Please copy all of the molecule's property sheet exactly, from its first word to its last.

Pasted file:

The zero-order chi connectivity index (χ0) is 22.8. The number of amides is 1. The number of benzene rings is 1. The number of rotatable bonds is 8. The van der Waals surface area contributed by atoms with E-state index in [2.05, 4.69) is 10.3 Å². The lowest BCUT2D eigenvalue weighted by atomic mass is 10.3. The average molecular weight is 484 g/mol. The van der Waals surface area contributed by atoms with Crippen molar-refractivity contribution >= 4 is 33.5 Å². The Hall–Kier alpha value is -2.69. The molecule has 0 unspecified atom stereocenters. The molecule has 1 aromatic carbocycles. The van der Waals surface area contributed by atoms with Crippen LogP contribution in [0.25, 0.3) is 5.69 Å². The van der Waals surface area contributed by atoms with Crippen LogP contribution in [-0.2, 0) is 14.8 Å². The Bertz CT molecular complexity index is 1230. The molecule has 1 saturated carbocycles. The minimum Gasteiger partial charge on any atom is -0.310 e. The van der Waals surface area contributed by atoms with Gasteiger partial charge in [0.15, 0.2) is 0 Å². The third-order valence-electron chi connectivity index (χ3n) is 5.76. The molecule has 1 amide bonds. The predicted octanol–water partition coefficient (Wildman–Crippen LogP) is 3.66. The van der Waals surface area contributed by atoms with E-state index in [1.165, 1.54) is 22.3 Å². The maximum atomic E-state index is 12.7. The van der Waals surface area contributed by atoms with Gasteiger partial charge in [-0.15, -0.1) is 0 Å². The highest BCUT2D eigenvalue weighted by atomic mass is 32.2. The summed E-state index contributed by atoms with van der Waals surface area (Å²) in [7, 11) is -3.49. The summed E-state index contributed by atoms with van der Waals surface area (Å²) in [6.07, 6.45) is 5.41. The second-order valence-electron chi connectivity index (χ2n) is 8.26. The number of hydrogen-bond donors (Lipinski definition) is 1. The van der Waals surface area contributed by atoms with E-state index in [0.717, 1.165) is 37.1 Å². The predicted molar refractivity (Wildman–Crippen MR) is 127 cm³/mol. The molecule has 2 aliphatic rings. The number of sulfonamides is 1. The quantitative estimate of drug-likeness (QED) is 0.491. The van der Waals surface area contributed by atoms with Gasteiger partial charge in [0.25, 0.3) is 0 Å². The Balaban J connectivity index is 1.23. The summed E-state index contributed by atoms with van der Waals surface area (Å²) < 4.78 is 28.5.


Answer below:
The zero-order chi connectivity index (χ0) is 22.8. The number of amides is 1. The number of benzene rings is 1. The number of rotatable bonds is 8. The van der Waals surface area contributed by atoms with E-state index in [2.05, 4.69) is 10.3 Å². The lowest BCUT2D eigenvalue weighted by atomic mass is 10.3. The average molecular weight is 484 g/mol. The van der Waals surface area contributed by atoms with Crippen molar-refractivity contribution >= 4 is 33.5 Å². The Hall–Kier alpha value is -2.69. The molecule has 0 unspecified atom stereocenters. The molecule has 1 aromatic carbocycles. The van der Waals surface area contributed by atoms with Crippen LogP contribution in [0.25, 0.3) is 5.69 Å². The van der Waals surface area contributed by atoms with Crippen LogP contribution in [-0.2, 0) is 14.8 Å². The Bertz CT molecular complexity index is 1230. The molecule has 1 saturated carbocycles. The minimum Gasteiger partial charge on any atom is -0.310 e. The van der Waals surface area contributed by atoms with Gasteiger partial charge in [0.15, 0.2) is 0 Å². The third-order valence-electron chi connectivity index (χ3n) is 5.76. The molecule has 1 amide bonds. The predicted octanol–water partition coefficient (Wildman–Crippen LogP) is 3.66. The van der Waals surface area contributed by atoms with E-state index in [1.165, 1.54) is 22.3 Å². The maximum atomic E-state index is 12.7. The van der Waals surface area contributed by atoms with Gasteiger partial charge in [-0.15, -0.1) is 0 Å². The highest BCUT2D eigenvalue weighted by atomic mass is 32.2. The summed E-state index contributed by atoms with van der Waals surface area (Å²) in [7, 11) is -3.49. The summed E-state index contributed by atoms with van der Waals surface area (Å²) in [6.07, 6.45) is 5.41. The second-order valence-electron chi connectivity index (χ2n) is 8.26. The number of hydrogen-bond donors (Lipinski definition) is 1. The van der Waals surface area contributed by atoms with E-state index in [0.717, 1.165) is 37.1 Å². The predicted molar refractivity (Wildman–Crippen MR) is 127 cm³/mol. The molecule has 2 aliphatic rings. The number of sulfonamides is 1. The quantitative estimate of drug-likeness (QED) is 0.491. The van der Waals surface area contributed by atoms with Gasteiger partial charge in [0.25, 0.3) is 0 Å². The Balaban J connectivity index is 1.23. The summed E-state index contributed by atoms with van der Waals surface area (Å²) < 4.78 is 28.5.